35 Copyright © 2000, Daniel W. Lewis. All Rights Reserved. Dynamic Memory Allocation (Programmer’s Responsibility)

36 Copyright © 2000, Daniel W. Lewis. All Rights Reserved. Allocating Dynamic Memory void *malloc(int bytes) ; Allocates an un-initialized block of memory from the “heap” and returns a pointer to the first byte. The pointer is usually recast and saved in a pointer to data of the desired type. A null pointer is returned when insufficient heap space is available.

37 Copyright © 2000, Daniel W. Lewis. All Rights Reserved. Releasing Dynamic Memory void free(void *pointer2block) ; De-allocates the block and returns it to the heap for reuse. Don’t use contents of block after release!

38 Copyright © 2000, Daniel W. Lewis. All Rights Reserved. Using Dynamic Memory #include /* required to use malloc and free.*/ #define NULL((void ) 0)/* may not be defined in stdlib.h*/ … typedef … ANYTYPE ; …. ANYTYPE *p ; p = (ANYTYPE *) malloc( sizeof(ANYTYPE) ) ;/* object is created */ if (p == NULL) Error("Insufficient heap space") ; …. …. The object is initialized and used here via the pointer. …. free(p) ;/* object is destoyed */ Object Lifetime

39 Copyright © 2000, Daniel W. Lewis. All Rights Reserved. Pros and Cons of Dynamic Advantage: Persistence of static allocation and memory conservation through reuse. Disadvantage: Programmer’s responsibility to release memory; failure to do results in a slow "memory leak" that can be very difficult to debug.

40 Copyright © 2000, Daniel W. Lewis. All Rights Reserved. Fragmentation Example: Need 500 bytes 836 free bytes total available in heap Largest single free block is 324 bytes Allocation fails. Use “Pool-Based” allocation scheme or alloca() instead

41 Copyright © 2000, Daniel W. Lewis. All Rights Reserved. Pool-Based Allocation Memory pool: A set of equal-size memory blocks. Use multiple pools, each with a different block size. Allocate entire blocks (round up odd size requests). Programmer predetermines block sizes & #blocks.

42 Copyright © 2000, Daniel W. Lewis. All Rights Reserved. alloca() (Automatic with variable size)

43 Copyright © 2000, Daniel W. Lewis. All Rights Reserved. Characteristics of alloca() Allocation: Programmer computes size and calls library function alloca (like dynamic). Location: Memory is allocated from the stack (like automatic). Release: “Automatic” upon return from function that called alloca.

44 Copyright © 2000, Daniel W. Lewis. All Rights Reserved. Using alloca() FILE *OpenFile(char *name, char *ext, char *mode) { int size = strlen(name) + strlen(ext) + 2 ; char *filespec = (char *) alloca(size) ; FILE *fp ; sprintf(filespec, “%s.%s”, name, ext) ; fp = fopen(filespec, mode) ; if (fp != NULL) return fp ; printf(“Can’t open file: %s!\n”, filespec) ; return NULL ; } Stack pointer is automatically restored on any return, releasing the memory. Stack pointer is decreased by “size” bytes.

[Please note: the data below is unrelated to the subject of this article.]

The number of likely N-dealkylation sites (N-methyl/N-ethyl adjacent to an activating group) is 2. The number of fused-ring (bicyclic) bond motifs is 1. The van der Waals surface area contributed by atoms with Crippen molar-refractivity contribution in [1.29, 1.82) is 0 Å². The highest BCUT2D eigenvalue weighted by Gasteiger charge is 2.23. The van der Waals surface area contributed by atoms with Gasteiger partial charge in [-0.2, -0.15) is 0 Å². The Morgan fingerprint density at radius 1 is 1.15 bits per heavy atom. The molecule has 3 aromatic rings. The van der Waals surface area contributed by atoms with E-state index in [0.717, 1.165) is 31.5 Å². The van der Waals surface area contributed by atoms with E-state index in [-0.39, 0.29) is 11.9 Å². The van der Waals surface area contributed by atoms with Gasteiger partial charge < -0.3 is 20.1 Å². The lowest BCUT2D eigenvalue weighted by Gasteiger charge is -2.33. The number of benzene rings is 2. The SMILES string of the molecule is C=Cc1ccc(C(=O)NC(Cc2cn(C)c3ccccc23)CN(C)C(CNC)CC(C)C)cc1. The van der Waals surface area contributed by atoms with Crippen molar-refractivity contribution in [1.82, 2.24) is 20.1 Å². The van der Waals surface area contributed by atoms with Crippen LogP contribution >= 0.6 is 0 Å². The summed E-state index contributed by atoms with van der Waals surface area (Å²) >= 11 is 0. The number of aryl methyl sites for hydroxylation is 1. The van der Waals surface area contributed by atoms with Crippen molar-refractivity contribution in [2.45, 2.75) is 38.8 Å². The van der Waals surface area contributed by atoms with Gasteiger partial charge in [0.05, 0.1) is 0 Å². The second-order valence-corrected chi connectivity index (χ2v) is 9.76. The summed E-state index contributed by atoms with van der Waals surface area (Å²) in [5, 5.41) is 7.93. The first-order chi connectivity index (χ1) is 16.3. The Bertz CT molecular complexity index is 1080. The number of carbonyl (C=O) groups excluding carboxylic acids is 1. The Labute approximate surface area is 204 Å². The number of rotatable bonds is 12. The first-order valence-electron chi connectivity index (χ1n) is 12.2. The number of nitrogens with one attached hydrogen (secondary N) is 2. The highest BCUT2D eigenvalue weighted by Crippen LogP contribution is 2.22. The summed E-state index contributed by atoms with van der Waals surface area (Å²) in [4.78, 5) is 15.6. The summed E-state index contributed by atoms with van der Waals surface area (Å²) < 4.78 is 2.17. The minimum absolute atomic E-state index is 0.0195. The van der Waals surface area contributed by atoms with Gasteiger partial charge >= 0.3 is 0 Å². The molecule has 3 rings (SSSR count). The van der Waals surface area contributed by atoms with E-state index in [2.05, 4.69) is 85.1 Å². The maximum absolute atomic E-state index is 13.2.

45 Copyright © 2000, Daniel W. Lewis. All Rights Reserved. Pros and Cons of alloca() Advantages: –Very fast: simply adjusts the stack pointer register. –Release is automatic (no “memory leaks”). Disadvantages: –No indication of allocation failure. –No persistence of values (just like automatic). –Not a standard feature of C.

46 Copyright © 2000, Daniel W. Lewis. All Rights Reserved. Variable Size Arrays (Similar to alloca but without the call)

47 Copyright © 2000, Daniel W. Lewis. All Rights Reserved. Using Variable Size Arrays FILE *OpenFile(char *name, char *ext, char *mode) { char filespec[strlen(name) + strlen(ext) + 2] ; FILE *fp ; sprintf(filespec, “%s.%s”, name, ext) ; fp = fopen(filespec, mode) ; if (fp != NULL) return fp ; printf(“Can’t open file: %s!\n”, filespec) ; return NULL ; } Not supported by all C compilers!

48 Copyright © 2000, Daniel W. Lewis. All Rights Reserved. Variable Size Arrays vs. alloca() Allocation: –VSA is allocated only once on entry to block. –Function alloca() allocates on every call. Release: –VSA is released at end of scope. –Memory allocated with alloca() is released when function returns.

49 Copyright © 2000, Daniel W. Lewis. All Rights Reserved. Automatic Allocation and Recursive Functions (Parameters use automatic too)

50 Copyright © 2000, Daniel W. Lewis. All Rights Reserved. Recursion & Memory Allocation Recursive functions call themselves. Each call allocates new memory for parameters and local automatics Multiple sets of locals and parameters may exist at the same time. void PutHex(unsigned n) { static char digits[ ] = " ABCDEF" ; if (n > 0xF) PutHex(n / 16) ; putchar(digits[n % 16]) ; }

51 Copyright © 2000, Daniel W. Lewis. All Rights Reserved. Recursive Calls & Allocation 0123?? Enter PutHex(0x123); Enter PutHex(0x12); ? Enter PutHex(0x1); Exit PutHex(0x1); released Exit PutHex(0x12); 0123released Exit PutHex(0x123); released